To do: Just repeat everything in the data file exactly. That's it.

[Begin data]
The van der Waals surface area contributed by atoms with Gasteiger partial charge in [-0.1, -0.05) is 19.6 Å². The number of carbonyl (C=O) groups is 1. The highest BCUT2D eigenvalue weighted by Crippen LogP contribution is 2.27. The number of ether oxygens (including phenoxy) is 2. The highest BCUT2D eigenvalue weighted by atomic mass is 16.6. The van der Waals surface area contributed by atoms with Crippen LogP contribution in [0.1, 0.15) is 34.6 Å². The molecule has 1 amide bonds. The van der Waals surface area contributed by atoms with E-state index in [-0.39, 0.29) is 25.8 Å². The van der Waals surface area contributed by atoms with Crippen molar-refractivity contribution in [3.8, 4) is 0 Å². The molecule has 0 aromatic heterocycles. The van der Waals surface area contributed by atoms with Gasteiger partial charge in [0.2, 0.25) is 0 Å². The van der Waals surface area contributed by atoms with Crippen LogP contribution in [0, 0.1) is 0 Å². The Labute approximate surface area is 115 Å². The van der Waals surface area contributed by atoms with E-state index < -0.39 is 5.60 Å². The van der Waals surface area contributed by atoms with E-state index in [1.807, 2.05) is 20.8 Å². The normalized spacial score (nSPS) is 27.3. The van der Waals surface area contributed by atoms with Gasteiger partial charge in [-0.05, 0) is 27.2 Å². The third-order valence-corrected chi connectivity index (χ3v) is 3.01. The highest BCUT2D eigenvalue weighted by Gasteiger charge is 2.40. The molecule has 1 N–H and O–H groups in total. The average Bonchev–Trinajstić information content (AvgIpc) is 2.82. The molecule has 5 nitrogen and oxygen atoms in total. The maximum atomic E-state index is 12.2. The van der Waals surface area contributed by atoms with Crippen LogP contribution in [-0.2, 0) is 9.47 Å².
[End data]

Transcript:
The van der Waals surface area contributed by atoms with Gasteiger partial charge in [-0.1, -0.05) is 19.6 Å². The number of carbonyl (C=O) groups is 1. The highest BCUT2D eigenvalue weighted by Crippen LogP contribution is 2.27. The number of ether oxygens (including phenoxy) is 2. The highest BCUT2D eigenvalue weighted by atomic mass is 16.6. The van der Waals surface area contributed by atoms with Crippen LogP contribution in [0.1, 0.15) is 34.6 Å². The molecule has 1 amide bonds. The van der Waals surface area contributed by atoms with E-state index in [-0.39, 0.29) is 25.8 Å². The van der Waals surface area contributed by atoms with Crippen molar-refractivity contribution in [3.8, 4) is 0 Å². The molecule has 0 aromatic heterocycles. The van der Waals surface area contributed by atoms with Gasteiger partial charge in [0.2, 0.25) is 0 Å². The van der Waals surface area contributed by atoms with Crippen LogP contribution in [0, 0.1) is 0 Å². The Labute approximate surface area is 115 Å². The van der Waals surface area contributed by atoms with E-state index < -0.39 is 5.60 Å². The van der Waals surface area contributed by atoms with E-state index in [1.807, 2.05) is 20.8 Å². The normalized spacial score (nSPS) is 27.3. The van der Waals surface area contributed by atoms with Gasteiger partial charge in [-0.05, 0) is 27.2 Å². The third-order valence-corrected chi connectivity index (χ3v) is 3.01. The highest BCUT2D eigenvalue weighted by Gasteiger charge is 2.40. The molecule has 1 N–H and O–H groups in total. The average Bonchev–Trinajstić information content (AvgIpc) is 2.82. The molecule has 5 nitrogen and oxygen atoms in total. The maximum atomic E-state index is 12.2. The van der Waals surface area contributed by atoms with Crippen LogP contribution in [-0.2, 0) is 9.47 Å².